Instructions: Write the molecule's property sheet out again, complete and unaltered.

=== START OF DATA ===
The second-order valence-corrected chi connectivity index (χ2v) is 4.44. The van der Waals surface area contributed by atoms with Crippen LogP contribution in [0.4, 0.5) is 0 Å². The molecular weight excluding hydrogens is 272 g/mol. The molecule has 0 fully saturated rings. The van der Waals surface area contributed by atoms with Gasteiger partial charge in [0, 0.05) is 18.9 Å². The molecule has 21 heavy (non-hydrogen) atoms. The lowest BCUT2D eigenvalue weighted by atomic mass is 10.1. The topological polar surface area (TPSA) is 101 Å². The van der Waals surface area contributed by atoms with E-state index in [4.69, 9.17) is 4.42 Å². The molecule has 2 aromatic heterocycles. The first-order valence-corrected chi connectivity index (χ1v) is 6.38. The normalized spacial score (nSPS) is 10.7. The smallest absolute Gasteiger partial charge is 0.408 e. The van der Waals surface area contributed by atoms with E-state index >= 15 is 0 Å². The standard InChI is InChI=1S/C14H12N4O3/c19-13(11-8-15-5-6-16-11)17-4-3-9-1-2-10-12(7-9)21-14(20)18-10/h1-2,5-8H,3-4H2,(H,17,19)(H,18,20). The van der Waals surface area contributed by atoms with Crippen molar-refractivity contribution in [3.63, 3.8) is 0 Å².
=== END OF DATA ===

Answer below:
The second-order valence-corrected chi connectivity index (χ2v) is 4.44. The van der Waals surface area contributed by atoms with Crippen LogP contribution in [0.4, 0.5) is 0 Å². The molecular weight excluding hydrogens is 272 g/mol. The molecule has 0 fully saturated rings. The van der Waals surface area contributed by atoms with Gasteiger partial charge in [0, 0.05) is 18.9 Å². The molecule has 21 heavy (non-hydrogen) atoms. The lowest BCUT2D eigenvalue weighted by atomic mass is 10.1. The topological polar surface area (TPSA) is 101 Å². The van der Waals surface area contributed by atoms with E-state index in [4.69, 9.17) is 4.42 Å². The molecule has 2 aromatic heterocycles. The first-order valence-corrected chi connectivity index (χ1v) is 6.38. The normalized spacial score (nSPS) is 10.7. The smallest absolute Gasteiger partial charge is 0.408 e. The van der Waals surface area contributed by atoms with E-state index >= 15 is 0 Å². The standard InChI is InChI=1S/C14H12N4O3/c19-13(11-8-15-5-6-16-11)17-4-3-9-1-2-10-12(7-9)21-14(20)18-10/h1-2,5-8H,3-4H2,(H,17,19)(H,18,20). The van der Waals surface area contributed by atoms with Crippen molar-refractivity contribution in [3.63, 3.8) is 0 Å².